In 1921, Brahmins made up approximately 74% of engineering college students, despite being only 3 percent of the enumerated regional population. Even after Independence, higher education remained the den of only a few dominant castes. It is easy to speak and take ‘revolutionary’ stands when it does not affect someone directly.
Argument that reservation should be based on class:
In a society where everything is defined by our caste identity, reservations can’t be entirely based on class. In Indian society where SC/ST members are regularly subjected to humiliation and heinous crimes, reservation becomes a tool to grant them representation in jobs and colleges, which may lead to a life of dignity. The argument that few dalits have become economically well – off and hence reservation is not required, is based on the flawed concept that reservation is only an economic upliftment measure. There are many poverty alleviation programmes in India that are based on this concept. Reservation is not one of them. Reservation is related to the representation of diversity that India has. If you compare it with foreign countries, their colleges also run programmes to promote representation of culture and nationalities in their respective institute as an affirmative action.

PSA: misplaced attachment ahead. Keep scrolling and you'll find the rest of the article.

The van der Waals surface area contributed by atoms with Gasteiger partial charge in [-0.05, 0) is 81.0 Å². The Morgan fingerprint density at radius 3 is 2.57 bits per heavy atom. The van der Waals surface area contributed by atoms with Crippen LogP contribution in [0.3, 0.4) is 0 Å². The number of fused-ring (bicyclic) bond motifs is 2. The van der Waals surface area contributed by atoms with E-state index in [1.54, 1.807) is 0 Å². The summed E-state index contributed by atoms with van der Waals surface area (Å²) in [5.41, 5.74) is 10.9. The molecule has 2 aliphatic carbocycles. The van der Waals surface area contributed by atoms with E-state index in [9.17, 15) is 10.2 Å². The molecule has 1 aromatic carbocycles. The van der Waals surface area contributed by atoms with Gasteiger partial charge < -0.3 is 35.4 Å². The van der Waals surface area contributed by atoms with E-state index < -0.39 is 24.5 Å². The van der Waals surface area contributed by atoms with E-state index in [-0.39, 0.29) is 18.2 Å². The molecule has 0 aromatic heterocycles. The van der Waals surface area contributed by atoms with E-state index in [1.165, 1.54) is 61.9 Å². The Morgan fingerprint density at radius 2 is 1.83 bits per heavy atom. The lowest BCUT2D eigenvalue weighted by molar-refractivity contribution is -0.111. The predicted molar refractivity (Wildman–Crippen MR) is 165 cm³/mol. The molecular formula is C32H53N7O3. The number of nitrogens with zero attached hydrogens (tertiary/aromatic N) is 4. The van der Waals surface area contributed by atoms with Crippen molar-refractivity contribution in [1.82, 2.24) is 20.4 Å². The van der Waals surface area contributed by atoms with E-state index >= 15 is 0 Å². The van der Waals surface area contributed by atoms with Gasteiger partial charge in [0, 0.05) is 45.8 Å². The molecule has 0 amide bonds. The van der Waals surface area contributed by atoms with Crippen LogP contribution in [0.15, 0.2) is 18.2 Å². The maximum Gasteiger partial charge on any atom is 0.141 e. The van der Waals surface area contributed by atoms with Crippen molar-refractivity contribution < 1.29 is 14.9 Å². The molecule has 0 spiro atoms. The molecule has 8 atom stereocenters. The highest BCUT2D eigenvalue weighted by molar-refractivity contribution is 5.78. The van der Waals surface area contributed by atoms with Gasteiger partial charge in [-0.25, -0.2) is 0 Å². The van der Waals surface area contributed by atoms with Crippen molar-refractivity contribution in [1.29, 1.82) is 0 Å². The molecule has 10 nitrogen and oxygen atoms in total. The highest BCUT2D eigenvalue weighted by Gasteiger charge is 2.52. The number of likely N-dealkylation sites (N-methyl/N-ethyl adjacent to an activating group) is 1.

Spaces of higher education are based on exclusion. Reservation is a small step to bridge this gap and provide diversity in the campus. It would not be an exaggeration to say that reservation is part of the nation building process where diverse voices from all sections of the society are given a chance to navigate paths of progress, socially and economically.
Any person who cares for nation building and believes in ‘Nation First’ should celebrate reservation and stop this fascination with the false and mythical idea of ‘merit’. Instead he should question the government about the increment in job generation and increment in new colleges.